Last night, on Public Eye Radio, Malaspina University College political science professor Allan Warnke declared that recently appointed electoral boundary commissioner Louise Burgart's partisan background (specifically the letter she wrote to the Prince George Citizen praising the Campbell administration) "really should eliminate her as a prospect for serving on the commission. Because the commission has to be perceived as being non-partisan. And, if anyone wants to say we've had commissioners before who've had their connections to the government...I'd say, 'Yeah, but we're trying to get away from that" and have been since 1999.
Prof. Warnke also warned Ms. Burgart wouldn't just be responsible for recommending changes to British Columbia's constituencies. She wouild also be immediately involved in the hiring of those staffing (and, therefore, advising) the commission. And the former legislator is also worried Ms. Burgart's presence could make it easier for party loyalists to be appointed to the commission in the future. For example, if former cabinet minister Christy Clark got the nod next time, "people may raise a stink about it. But it could be said, 'Well, no. Actually a partisan was selected in the last commission. Therefore, what's wrong with selecting a partisan in this particular commission.' That's the problem," said Prof. Warnke.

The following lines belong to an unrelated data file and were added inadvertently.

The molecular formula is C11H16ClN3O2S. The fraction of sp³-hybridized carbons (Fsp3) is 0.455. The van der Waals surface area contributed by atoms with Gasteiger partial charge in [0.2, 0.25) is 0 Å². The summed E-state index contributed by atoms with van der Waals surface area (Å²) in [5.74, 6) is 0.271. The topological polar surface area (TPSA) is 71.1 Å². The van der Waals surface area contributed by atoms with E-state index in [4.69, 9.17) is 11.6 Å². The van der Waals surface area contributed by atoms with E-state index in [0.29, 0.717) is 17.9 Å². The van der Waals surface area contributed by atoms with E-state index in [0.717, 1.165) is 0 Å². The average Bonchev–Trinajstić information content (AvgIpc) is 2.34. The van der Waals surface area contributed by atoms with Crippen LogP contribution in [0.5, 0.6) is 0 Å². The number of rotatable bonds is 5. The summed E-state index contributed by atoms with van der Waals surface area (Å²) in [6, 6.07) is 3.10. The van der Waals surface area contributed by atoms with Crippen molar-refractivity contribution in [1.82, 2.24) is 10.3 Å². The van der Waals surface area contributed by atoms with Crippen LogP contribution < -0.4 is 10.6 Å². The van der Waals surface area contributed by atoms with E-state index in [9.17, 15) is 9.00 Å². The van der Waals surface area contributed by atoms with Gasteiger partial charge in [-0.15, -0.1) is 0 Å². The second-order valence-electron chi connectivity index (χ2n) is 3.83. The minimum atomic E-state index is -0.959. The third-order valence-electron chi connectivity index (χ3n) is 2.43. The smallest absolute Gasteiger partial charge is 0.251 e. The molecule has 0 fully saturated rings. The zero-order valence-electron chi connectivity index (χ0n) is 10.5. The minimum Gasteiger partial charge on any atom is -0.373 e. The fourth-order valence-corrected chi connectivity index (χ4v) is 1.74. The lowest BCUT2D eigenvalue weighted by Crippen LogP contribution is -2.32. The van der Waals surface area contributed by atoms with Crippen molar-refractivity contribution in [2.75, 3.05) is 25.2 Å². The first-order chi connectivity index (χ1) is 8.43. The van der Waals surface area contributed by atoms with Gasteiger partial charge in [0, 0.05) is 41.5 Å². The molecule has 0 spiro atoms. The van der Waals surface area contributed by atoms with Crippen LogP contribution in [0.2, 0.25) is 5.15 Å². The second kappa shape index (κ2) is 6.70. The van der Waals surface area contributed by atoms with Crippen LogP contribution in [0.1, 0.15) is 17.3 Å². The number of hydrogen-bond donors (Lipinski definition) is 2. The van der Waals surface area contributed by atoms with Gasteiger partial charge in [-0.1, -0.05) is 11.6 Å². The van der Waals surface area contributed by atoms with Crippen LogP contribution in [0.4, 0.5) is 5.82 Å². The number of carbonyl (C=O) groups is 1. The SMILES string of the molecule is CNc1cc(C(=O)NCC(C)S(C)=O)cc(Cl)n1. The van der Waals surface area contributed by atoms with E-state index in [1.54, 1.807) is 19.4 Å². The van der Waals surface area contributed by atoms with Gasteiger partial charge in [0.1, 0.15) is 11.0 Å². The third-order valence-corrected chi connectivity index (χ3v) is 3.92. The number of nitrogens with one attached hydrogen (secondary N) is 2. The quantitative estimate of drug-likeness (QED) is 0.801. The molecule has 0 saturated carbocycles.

But it's not the only one. In an interview with your humble organ, Ms. Burgart said one of the reasons Speaker of the Legislature Bill Barisoff appointed her was because she could "represent rural British Columbia." And that statement concerns Prof. Warnke. "She has to have a perspective of the province as a whole - taking into account all population and regions. She is not to be an advocate. Her role is not to be an advocate. So when she makes a statement like that, that bothers me a little bit too because it tells me she does not understand specifically her role."